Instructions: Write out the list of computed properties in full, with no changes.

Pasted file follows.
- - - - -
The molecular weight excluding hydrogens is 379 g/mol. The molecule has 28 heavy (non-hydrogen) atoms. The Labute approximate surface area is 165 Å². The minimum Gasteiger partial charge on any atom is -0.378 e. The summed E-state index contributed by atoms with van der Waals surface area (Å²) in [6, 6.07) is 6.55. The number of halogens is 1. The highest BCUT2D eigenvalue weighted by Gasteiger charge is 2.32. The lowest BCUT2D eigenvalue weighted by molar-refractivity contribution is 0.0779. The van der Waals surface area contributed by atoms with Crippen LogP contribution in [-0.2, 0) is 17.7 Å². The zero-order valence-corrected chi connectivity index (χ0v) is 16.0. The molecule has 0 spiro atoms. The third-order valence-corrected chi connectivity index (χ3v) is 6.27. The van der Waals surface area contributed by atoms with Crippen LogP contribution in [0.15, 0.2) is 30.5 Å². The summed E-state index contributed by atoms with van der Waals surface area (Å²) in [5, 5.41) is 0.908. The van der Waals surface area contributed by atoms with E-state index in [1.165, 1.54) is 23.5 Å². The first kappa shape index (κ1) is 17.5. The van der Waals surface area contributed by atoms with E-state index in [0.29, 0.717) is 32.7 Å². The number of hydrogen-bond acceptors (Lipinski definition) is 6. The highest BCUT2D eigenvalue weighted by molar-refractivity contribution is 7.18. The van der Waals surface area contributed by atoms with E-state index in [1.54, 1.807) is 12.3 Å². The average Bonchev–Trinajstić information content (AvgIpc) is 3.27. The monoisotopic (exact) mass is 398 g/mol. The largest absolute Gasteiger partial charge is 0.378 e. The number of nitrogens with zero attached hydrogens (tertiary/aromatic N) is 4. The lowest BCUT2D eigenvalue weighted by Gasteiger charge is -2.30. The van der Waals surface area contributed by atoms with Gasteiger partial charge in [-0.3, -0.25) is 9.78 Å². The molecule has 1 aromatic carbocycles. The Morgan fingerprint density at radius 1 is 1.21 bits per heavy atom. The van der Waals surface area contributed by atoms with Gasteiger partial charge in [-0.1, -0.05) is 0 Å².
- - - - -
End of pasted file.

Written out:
The molecular weight excluding hydrogens is 379 g/mol. The molecule has 28 heavy (non-hydrogen) atoms. The Labute approximate surface area is 165 Å². The minimum Gasteiger partial charge on any atom is -0.378 e. The summed E-state index contributed by atoms with van der Waals surface area (Å²) in [6, 6.07) is 6.55. The number of halogens is 1. The highest BCUT2D eigenvalue weighted by Gasteiger charge is 2.32. The lowest BCUT2D eigenvalue weighted by molar-refractivity contribution is 0.0779. The van der Waals surface area contributed by atoms with Crippen LogP contribution in [-0.2, 0) is 17.7 Å². The zero-order valence-corrected chi connectivity index (χ0v) is 16.0. The molecule has 0 spiro atoms. The third-order valence-corrected chi connectivity index (χ3v) is 6.27. The van der Waals surface area contributed by atoms with Crippen LogP contribution in [0.15, 0.2) is 30.5 Å². The summed E-state index contributed by atoms with van der Waals surface area (Å²) in [5, 5.41) is 0.908. The van der Waals surface area contributed by atoms with E-state index in [1.165, 1.54) is 23.5 Å². The first kappa shape index (κ1) is 17.5. The van der Waals surface area contributed by atoms with E-state index in [0.29, 0.717) is 32.7 Å². The number of hydrogen-bond acceptors (Lipinski definition) is 6. The highest BCUT2D eigenvalue weighted by molar-refractivity contribution is 7.18. The van der Waals surface area contributed by atoms with E-state index in [1.54, 1.807) is 12.3 Å². The average Bonchev–Trinajstić information content (AvgIpc) is 3.27. The monoisotopic (exact) mass is 398 g/mol. The largest absolute Gasteiger partial charge is 0.378 e. The number of nitrogens with zero attached hydrogens (tertiary/aromatic N) is 4. The lowest BCUT2D eigenvalue weighted by Gasteiger charge is -2.30. The van der Waals surface area contributed by atoms with Gasteiger partial charge in [-0.3, -0.25) is 9.78 Å². The molecule has 1 aromatic carbocycles. The Morgan fingerprint density at radius 1 is 1.21 bits per heavy atom. The van der Waals surface area contributed by atoms with Gasteiger partial charge in [-0.1, -0.05) is 0 Å².